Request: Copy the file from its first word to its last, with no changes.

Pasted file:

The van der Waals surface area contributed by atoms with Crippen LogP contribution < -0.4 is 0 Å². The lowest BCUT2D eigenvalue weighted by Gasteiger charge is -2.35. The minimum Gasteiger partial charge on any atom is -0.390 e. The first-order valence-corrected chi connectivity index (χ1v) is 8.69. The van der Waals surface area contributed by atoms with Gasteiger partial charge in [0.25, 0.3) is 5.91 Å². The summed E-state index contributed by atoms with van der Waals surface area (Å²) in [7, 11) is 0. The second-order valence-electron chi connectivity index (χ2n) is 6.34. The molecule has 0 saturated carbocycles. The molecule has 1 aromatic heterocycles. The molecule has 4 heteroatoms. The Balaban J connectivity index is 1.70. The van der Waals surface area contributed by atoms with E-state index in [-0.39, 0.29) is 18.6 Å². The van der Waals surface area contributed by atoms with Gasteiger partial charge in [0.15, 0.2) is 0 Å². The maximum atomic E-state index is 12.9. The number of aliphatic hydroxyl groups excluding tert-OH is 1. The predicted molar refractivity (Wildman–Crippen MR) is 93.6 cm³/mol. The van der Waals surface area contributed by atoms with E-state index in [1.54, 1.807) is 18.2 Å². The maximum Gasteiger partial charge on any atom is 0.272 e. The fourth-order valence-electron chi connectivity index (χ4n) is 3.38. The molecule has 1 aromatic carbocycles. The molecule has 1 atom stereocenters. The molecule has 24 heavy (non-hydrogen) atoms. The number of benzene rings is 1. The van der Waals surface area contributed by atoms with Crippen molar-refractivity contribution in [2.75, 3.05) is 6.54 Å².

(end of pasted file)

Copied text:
The van der Waals surface area contributed by atoms with Crippen LogP contribution < -0.4 is 0 Å². The lowest BCUT2D eigenvalue weighted by Gasteiger charge is -2.35. The minimum Gasteiger partial charge on any atom is -0.390 e. The first-order valence-corrected chi connectivity index (χ1v) is 8.69. The van der Waals surface area contributed by atoms with Gasteiger partial charge in [0.25, 0.3) is 5.91 Å². The summed E-state index contributed by atoms with van der Waals surface area (Å²) in [7, 11) is 0. The second-order valence-electron chi connectivity index (χ2n) is 6.34. The molecule has 0 saturated carbocycles. The molecule has 1 aromatic heterocycles. The molecule has 4 heteroatoms. The Balaban J connectivity index is 1.70. The van der Waals surface area contributed by atoms with E-state index in [-0.39, 0.29) is 18.6 Å². The van der Waals surface area contributed by atoms with Gasteiger partial charge in [0.15, 0.2) is 0 Å². The maximum atomic E-state index is 12.9. The number of aliphatic hydroxyl groups excluding tert-OH is 1. The predicted molar refractivity (Wildman–Crippen MR) is 93.6 cm³/mol. The van der Waals surface area contributed by atoms with E-state index in [1.54, 1.807) is 18.2 Å². The maximum Gasteiger partial charge on any atom is 0.272 e. The fourth-order valence-electron chi connectivity index (χ4n) is 3.38. The molecule has 1 aromatic carbocycles. The molecule has 1 atom stereocenters. The molecule has 24 heavy (non-hydrogen) atoms. The number of benzene rings is 1. The van der Waals surface area contributed by atoms with Crippen molar-refractivity contribution in [2.75, 3.05) is 6.54 Å².